Is Premier Oil PLC Or Gulf Keystone Limited The Best Way To Play The 2016 Oil Price Recovery?

I’m not saying the oil price WILL recover in 2016: calling the bottom of a cycle is as difficult as spotting the top. Brent crude has slumped again to $45 a barrel and some claim it could fall as low as $20 in the Spring. But if you reckon the sell-off of the world’s top commodity has been overdone, the next question is how to play the recovery.

Premier Investment

Cheap oil has hit explorer Premier Oil (LSE: PMO) as hard as any, with its share price down 55% in the last six months alone. The recent sale of its Norwegian division Premier Oil Norge AS to Det Norske for $120m has given it a little respite. The money is going straight into paying down its debt pile, but will still only cover around 5% of next year’s $2.70bn forecast debt total, according to Canaccord. Worryingly, that hefty debt figure is based on oil at $58 a barrel. It could rise even higher.

Premier is exceeding production targets and making cost reductions of 25%. Liquidity is holding up, with cash and undrawn bank facilities of $1.2bn and forecast year-end covenant headroom in excess of $700m. Its critical Solan project is on track for first oil by year-end – weather permitting – while the Catcher project is also on schedule. This year’s expected £110m pre-tax loss is forecast to convert into a £38m profit next year, and Premier does seem set up to survive another year of cheap oil (although that depends on how cheap). A serious oil price rebound and Premier could fly up the league.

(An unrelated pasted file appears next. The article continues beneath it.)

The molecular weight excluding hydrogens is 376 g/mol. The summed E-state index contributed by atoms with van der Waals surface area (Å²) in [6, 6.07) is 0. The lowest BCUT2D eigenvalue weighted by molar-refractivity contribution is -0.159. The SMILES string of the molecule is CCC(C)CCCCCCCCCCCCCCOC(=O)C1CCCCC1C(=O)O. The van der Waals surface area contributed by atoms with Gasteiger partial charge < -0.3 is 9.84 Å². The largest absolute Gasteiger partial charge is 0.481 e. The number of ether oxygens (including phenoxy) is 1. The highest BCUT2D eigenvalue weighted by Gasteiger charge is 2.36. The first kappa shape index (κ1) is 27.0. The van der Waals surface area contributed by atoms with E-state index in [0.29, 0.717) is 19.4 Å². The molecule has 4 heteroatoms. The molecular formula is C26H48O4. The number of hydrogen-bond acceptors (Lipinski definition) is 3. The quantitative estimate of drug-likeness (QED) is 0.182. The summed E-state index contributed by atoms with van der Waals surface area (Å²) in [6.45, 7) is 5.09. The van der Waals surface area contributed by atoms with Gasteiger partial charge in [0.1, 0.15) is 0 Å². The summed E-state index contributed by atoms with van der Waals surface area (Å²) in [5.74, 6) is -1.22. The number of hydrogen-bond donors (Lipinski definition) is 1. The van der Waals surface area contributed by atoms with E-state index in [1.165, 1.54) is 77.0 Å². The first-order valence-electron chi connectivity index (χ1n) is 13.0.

Gulf In Class

These are tense times at Kurdistan-based oil explorer Gulf Keystone Petroleum (LSE: GKP). Gulf has the reserves – notably its world class Shaken field – and is getting oil to market, the problem is getting paid by the Kurdistan Regional Government. A $15m net payment on 15 September and another exactly one month later soothed investor nerves but November came and went without further payments.

While it waits, Gulf is running down its cash reserves. Last month, chief finance officer Sami Zouari, assured investors that although its cash balance had fallen below $50m for five consecutive business days, it had still met its debt obligations and continues to “manage expenditure prudently”. Management must feel pretty helpless as it waits for the money to come through, as monthly costs of around $8m eat through its reserves, while it looks to fund interest payments of US$26.4m to bondholders.

This is squeaky bum time at GKP as it falls victim to labyrinthine Iraqi politics. If it doesn’t get a regular flow of cash soon, things could quickly turn ugly. Even an oil price recovery won’t help if it doesn’t get the money. The operational side is fine, but its future is largely out of management’s hands. That makes it far too risky for me.

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Harvey Jones has no position in any shares mentioned. The Motley Fool UK has no position in any of the shares mentioned. We Fools don't all hold the same opinions, but we all believe that considering a diverse range of insights makes us better investors.